Jung described the phenomenon at some length (Jung, 1955; Whitmont, 1969; Edinger, 1972)
In the first half of life, Jung believed, an individual develops the ego-the center of conscious identity
and personal will. The ego opposes the unconscious and particularly tries to suppress impulses which conflict with the individual's conscious self-concept. For example, Jung felt that men repress their feminine side in order to fit their conception of masculinity, while women suppress their masculine side. The unconscious is not just a chaotic mass of unacceptable impulses, however. Jung believed that within it lay great creative potential and untapped resources. In particular, he felt the unconscious contained the inner, true Self-a center of harmony, integration, and unity, towards which the individual constantly struggles.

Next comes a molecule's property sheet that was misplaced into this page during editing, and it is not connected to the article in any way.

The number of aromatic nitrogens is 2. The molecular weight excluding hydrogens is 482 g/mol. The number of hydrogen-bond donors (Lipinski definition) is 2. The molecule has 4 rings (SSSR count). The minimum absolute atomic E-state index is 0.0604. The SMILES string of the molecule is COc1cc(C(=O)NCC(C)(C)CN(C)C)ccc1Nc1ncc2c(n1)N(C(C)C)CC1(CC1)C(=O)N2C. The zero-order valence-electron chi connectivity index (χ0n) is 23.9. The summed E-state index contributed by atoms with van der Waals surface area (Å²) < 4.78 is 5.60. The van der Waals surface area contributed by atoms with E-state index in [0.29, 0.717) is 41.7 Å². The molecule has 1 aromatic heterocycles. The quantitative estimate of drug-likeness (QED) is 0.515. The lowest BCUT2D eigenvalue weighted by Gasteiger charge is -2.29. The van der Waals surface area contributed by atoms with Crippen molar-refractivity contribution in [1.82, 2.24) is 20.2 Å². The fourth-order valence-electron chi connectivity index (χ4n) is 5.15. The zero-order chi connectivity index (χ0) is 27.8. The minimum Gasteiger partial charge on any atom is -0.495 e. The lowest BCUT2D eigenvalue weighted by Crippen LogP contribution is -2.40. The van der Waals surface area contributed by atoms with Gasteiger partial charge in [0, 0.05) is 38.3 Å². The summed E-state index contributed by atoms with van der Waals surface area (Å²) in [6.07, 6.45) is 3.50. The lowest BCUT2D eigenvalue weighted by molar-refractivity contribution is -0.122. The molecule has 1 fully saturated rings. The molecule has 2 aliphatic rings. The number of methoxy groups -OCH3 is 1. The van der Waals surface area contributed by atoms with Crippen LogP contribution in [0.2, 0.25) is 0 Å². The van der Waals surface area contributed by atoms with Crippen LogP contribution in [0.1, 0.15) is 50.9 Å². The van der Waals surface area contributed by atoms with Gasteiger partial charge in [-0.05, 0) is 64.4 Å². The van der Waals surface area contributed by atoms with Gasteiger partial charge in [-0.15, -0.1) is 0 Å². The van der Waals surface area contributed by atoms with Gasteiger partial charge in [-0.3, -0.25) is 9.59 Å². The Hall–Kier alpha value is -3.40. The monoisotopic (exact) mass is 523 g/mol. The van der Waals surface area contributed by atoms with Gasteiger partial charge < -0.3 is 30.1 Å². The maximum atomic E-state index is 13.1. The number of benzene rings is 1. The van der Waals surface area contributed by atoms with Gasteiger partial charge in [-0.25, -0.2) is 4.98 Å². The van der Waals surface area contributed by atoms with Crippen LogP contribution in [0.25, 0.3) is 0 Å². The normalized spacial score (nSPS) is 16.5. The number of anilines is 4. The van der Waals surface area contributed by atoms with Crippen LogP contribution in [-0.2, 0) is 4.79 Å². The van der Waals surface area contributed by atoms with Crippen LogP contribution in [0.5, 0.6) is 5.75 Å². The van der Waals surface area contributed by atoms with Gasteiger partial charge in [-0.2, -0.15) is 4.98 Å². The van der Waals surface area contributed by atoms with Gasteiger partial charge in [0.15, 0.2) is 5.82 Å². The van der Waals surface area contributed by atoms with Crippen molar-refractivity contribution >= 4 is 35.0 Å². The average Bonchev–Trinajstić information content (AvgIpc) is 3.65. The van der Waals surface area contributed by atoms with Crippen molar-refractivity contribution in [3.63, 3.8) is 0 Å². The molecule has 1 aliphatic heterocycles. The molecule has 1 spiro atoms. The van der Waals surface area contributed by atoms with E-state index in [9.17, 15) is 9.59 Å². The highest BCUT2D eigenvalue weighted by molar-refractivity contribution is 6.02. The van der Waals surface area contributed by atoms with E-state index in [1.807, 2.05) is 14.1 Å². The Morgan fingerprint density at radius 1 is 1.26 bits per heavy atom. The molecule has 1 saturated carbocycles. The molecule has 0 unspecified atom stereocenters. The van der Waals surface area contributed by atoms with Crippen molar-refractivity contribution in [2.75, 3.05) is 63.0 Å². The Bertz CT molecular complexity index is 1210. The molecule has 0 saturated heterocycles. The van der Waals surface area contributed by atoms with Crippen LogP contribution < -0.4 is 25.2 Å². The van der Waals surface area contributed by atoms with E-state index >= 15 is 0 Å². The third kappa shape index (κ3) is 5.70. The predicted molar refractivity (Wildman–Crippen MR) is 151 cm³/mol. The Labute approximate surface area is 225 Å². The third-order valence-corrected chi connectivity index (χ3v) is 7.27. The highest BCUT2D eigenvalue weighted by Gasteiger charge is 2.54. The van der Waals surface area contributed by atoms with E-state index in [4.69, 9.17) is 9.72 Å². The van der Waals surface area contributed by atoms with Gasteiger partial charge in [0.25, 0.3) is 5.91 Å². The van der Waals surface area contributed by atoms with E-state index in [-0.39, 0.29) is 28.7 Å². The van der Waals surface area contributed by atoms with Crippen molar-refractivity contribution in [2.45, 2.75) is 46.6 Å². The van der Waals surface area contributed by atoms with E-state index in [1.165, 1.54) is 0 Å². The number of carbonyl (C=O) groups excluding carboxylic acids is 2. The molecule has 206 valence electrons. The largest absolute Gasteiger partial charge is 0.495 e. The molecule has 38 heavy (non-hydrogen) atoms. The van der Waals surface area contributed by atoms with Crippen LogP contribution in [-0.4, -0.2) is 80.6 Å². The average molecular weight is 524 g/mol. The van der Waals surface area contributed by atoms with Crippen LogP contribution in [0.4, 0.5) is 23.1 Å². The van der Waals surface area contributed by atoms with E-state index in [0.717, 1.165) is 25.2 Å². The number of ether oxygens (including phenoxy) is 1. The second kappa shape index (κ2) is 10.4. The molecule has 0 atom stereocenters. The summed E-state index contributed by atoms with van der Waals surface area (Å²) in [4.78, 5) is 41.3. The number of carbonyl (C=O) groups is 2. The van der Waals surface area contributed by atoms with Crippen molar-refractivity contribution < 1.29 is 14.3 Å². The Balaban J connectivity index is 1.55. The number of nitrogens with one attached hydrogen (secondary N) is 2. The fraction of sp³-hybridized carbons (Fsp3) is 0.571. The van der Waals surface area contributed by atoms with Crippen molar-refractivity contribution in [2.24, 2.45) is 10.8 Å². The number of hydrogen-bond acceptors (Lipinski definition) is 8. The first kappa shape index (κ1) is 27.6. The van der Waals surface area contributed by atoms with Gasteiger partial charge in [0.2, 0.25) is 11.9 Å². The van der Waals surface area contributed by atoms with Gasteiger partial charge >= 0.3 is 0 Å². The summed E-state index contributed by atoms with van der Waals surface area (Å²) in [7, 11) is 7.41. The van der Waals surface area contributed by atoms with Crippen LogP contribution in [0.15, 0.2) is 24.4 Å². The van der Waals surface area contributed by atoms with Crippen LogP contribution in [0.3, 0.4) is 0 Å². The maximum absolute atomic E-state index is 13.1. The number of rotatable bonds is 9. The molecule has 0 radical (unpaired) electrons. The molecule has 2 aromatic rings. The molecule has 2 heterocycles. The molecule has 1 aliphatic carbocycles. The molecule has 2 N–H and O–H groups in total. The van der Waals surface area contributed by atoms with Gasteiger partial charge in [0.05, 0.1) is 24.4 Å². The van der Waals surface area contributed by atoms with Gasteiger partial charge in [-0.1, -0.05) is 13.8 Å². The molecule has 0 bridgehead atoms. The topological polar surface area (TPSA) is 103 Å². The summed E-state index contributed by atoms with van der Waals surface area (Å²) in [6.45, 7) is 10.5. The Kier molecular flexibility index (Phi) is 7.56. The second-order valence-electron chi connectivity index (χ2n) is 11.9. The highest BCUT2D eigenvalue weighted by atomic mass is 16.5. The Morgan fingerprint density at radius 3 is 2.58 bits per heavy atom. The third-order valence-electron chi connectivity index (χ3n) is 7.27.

The challenge of the second half of life, Jung felt, involves transcending the narrow dimensions of the conscious ego. The individual can then explore the unfamiliar and often frightening world of the unconscious, seeking the inner self. This true Self, with a capital S, is often symbolized as a divine being in dreams and myths, to emphasize the fact that the Self transcend s the conscious ego, just as the gods transcend man.
JUNG, C. G. (I 955a). Psychology and alchemy. Collected Works, Volume 12. Princeton: Princeton Univ, Press.
JUNG, C. G. (l95Sb). The archetypes and the collective unconscious. Collected Works, Volume 12. Princeton: Princeton Univ, Press.
EDINGER, E. (1972). Ego and archetype: Individuation and the religious function oj the psyche. Middlesex: Penguin.